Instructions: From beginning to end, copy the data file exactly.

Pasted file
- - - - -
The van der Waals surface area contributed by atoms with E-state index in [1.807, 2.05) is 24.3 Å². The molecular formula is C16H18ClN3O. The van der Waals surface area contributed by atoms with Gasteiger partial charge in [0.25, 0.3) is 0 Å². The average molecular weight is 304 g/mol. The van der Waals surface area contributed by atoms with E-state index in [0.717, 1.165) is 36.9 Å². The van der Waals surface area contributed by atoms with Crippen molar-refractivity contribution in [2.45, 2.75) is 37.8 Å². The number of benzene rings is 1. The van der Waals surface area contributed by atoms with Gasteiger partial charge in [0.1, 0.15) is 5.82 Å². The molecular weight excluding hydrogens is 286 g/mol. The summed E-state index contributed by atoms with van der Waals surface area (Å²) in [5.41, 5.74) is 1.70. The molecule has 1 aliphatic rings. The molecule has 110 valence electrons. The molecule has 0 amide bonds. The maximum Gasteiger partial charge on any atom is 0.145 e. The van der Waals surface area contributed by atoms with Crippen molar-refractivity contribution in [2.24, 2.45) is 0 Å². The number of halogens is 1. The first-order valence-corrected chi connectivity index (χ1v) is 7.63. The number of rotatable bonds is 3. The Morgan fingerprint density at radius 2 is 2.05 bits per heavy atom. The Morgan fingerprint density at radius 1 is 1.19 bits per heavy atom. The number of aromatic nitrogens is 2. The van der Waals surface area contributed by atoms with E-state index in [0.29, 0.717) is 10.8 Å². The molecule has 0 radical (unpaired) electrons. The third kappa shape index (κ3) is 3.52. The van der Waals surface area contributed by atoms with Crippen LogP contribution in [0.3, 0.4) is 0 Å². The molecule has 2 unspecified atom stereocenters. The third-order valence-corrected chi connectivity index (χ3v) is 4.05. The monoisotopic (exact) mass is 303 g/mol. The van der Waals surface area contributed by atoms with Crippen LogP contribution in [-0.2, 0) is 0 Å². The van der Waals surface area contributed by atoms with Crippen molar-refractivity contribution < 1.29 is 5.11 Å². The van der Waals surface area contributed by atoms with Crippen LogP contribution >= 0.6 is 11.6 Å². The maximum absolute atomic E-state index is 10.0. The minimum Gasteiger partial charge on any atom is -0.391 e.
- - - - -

The van der Waals surface area contributed by atoms with E-state index in [1.807, 2.05) is 24.3 Å². The molecular formula is C16H18ClN3O. The van der Waals surface area contributed by atoms with Gasteiger partial charge in [0.25, 0.3) is 0 Å². The average molecular weight is 304 g/mol. The van der Waals surface area contributed by atoms with E-state index in [0.717, 1.165) is 36.9 Å². The van der Waals surface area contributed by atoms with Crippen molar-refractivity contribution in [2.45, 2.75) is 37.8 Å². The number of benzene rings is 1. The van der Waals surface area contributed by atoms with Gasteiger partial charge in [0.1, 0.15) is 5.82 Å². The molecular weight excluding hydrogens is 286 g/mol. The summed E-state index contributed by atoms with van der Waals surface area (Å²) in [5.41, 5.74) is 1.70. The molecule has 1 aliphatic rings. The molecule has 110 valence electrons. The molecule has 0 amide bonds. The maximum Gasteiger partial charge on any atom is 0.145 e. The van der Waals surface area contributed by atoms with Crippen molar-refractivity contribution in [2.24, 2.45) is 0 Å². The number of halogens is 1. The first-order valence-corrected chi connectivity index (χ1v) is 7.63. The number of rotatable bonds is 3. The Morgan fingerprint density at radius 2 is 2.05 bits per heavy atom. The Morgan fingerprint density at radius 1 is 1.19 bits per heavy atom. The number of aromatic nitrogens is 2. The van der Waals surface area contributed by atoms with E-state index in [0.29, 0.717) is 10.8 Å². The molecule has 0 radical (unpaired) electrons. The third kappa shape index (κ3) is 3.52. The van der Waals surface area contributed by atoms with Crippen LogP contribution in [0.3, 0.4) is 0 Å². The molecule has 2 unspecified atom stereocenters. The third-order valence-corrected chi connectivity index (χ3v) is 4.05. The monoisotopic (exact) mass is 303 g/mol. The van der Waals surface area contributed by atoms with Crippen LogP contribution in [-0.2, 0) is 0 Å². The van der Waals surface area contributed by atoms with Crippen molar-refractivity contribution < 1.29 is 5.11 Å². The van der Waals surface area contributed by atoms with Crippen LogP contribution >= 0.6 is 11.6 Å². The maximum absolute atomic E-state index is 10.0. The minimum Gasteiger partial charge on any atom is -0.391 e.